This year I decided to forgo my usual run of the Get in Gear 10K, and instead headed out of town with my three sons to Milaca, MN for the Runnin’ in the Ruff 10K. My boys came along with me to run/walk the 2 mile race, while I tackled the 10K trail.
I had never run this race before, and so had no idea what to expect. We arrived a bit early, so we could register and get our swag (really nice shirts), and then hid in our car until closer to the start to keep out of the cold wind. Eventually they started the pre-race announcements at the pavilion. There was a large map of the entire course (both races) posted and the gentleman in charge started talking through the route. However, he didn’t use a microphone and turned to point at the map while he talked. After a couple minutes of this most people started to talk amongst themselves, since we couldn’t hear him anyway. Guess I’d find out soon enough how well the course was marked (no issues, it was very well marked).
The start line was a couple blocks away from the finish line at an entrance to the trail system. We all gathered and then the gun sounded (which actually looked like a real revolver, not a starter pistol… welcome to rural Minnesota). On the map of the course there were three sections that were marked as “steep hills”. I had no idea what was considered steep for this course, but I assumed that being in central Minnesota meant that I wouldn’t be facing anything too tough. The first hill came up quickly, and it was almost nothing compared to most of the trails I run around the cities. I run steeper hills on the Elm Creek horse trails.
I settled into a sub-11 minute groove and started to chip away at the miles. The trail itself was a mix of grass horse trail, and singletrack. There were a few rocks and roots, but overall it was only minimally technical. This meant I could keep up a steady pace throughout. The only time I had an issue was on the northern section of the course where the trail turned to pure mud for large sections. I spent way too much time skirting my way around the edges, only to end up having to stick my foot into the mud anyway. That was by far my slowest mile.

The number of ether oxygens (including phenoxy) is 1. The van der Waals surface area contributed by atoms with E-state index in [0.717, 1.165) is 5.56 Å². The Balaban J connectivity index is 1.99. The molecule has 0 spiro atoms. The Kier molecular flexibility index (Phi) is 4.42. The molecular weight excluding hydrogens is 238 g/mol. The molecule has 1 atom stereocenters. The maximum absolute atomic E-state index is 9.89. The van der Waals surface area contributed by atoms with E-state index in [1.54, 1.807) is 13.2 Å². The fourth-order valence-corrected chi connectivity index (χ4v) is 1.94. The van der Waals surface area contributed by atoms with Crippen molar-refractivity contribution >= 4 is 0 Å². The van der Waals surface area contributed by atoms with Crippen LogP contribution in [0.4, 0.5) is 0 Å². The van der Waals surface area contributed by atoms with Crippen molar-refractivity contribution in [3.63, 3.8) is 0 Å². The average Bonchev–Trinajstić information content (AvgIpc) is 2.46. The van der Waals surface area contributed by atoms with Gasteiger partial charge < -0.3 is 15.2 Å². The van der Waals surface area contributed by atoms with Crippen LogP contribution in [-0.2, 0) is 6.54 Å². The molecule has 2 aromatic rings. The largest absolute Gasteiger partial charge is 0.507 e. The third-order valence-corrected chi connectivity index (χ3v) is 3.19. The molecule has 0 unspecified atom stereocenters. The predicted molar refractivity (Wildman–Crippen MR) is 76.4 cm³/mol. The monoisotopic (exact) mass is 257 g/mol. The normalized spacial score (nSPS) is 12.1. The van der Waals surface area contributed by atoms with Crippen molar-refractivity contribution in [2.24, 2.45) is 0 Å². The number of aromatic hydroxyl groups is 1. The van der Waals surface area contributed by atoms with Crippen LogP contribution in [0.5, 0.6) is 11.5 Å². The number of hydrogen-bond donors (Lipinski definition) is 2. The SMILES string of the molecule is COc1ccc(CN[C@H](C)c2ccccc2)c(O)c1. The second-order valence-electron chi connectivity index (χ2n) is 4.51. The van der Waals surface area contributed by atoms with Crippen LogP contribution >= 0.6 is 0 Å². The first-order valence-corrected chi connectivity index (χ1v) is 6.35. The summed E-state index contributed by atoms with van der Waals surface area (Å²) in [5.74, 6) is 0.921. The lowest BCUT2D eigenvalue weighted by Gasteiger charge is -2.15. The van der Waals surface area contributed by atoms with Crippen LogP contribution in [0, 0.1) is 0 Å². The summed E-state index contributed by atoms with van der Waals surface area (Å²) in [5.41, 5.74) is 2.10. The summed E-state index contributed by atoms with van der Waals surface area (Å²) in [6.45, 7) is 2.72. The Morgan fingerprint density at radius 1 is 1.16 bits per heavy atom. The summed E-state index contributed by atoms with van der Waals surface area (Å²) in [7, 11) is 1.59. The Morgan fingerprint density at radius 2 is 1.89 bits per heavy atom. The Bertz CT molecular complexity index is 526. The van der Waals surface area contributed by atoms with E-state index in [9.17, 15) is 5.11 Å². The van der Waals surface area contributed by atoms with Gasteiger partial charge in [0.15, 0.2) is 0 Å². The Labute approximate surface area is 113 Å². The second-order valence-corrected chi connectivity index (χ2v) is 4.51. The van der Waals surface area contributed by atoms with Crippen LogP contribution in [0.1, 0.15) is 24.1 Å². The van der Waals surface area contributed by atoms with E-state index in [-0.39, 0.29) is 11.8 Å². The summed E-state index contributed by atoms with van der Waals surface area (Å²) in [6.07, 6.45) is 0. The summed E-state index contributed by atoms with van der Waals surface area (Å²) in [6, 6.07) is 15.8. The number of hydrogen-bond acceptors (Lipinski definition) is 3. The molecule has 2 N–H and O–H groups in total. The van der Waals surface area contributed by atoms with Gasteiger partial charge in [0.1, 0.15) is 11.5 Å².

This was also a section of the course that was made up of switchbacks according to the map, so I assumed that there would be some hills to contend with. However, the switchbacks were actually over flat ground, which was rather strange. It meant that you could see a lot of the other runners on the course as you all wound back and forth over this section.
The other hindrance for me in this race was my own body. My hip has been a bit sore lately, and my legs were just plain tired today. It took a good 4 miles before I was feeling comfortable, and even then I didn’t feel like my legs were obeying me like I wanted them to. I’ve been pretty strong on my return from Zumbro, but maybe I’m still not as healed as I thought I was.
As I crossed the 5 mile mark I told the lady that was running behind me that she was welcome to pass me, but she informed me that I was pacing her, and she would have started walking if she hadn’t decided to keep up with me. That pretty much gave me the boost I needed to finish strong, because under no circumstance was I going to let someone who was using me for a pace bunny get past me in the last mile of a race.
Much to my surprise I didn’t even have to hold on for a mile. Soon the finish line was in sight; much sooner than I anticipated. I looked at my watch as I crossed and realized the course was only 5.7 miles according to my GPS. I’m going to go back and look over my track to see if it cut a corner somewhere, but other people also stated that they came up short on their tracks as well.
Once I had finished it was time to hit the road again with the kids, and find some food. Runnin’ in the Ruff was a fun little course, and it would be a perfect introduction for anyone who’s thinking about trying out trail racing. They put on a decent race, with some good swag, all in a nice friendly rural community.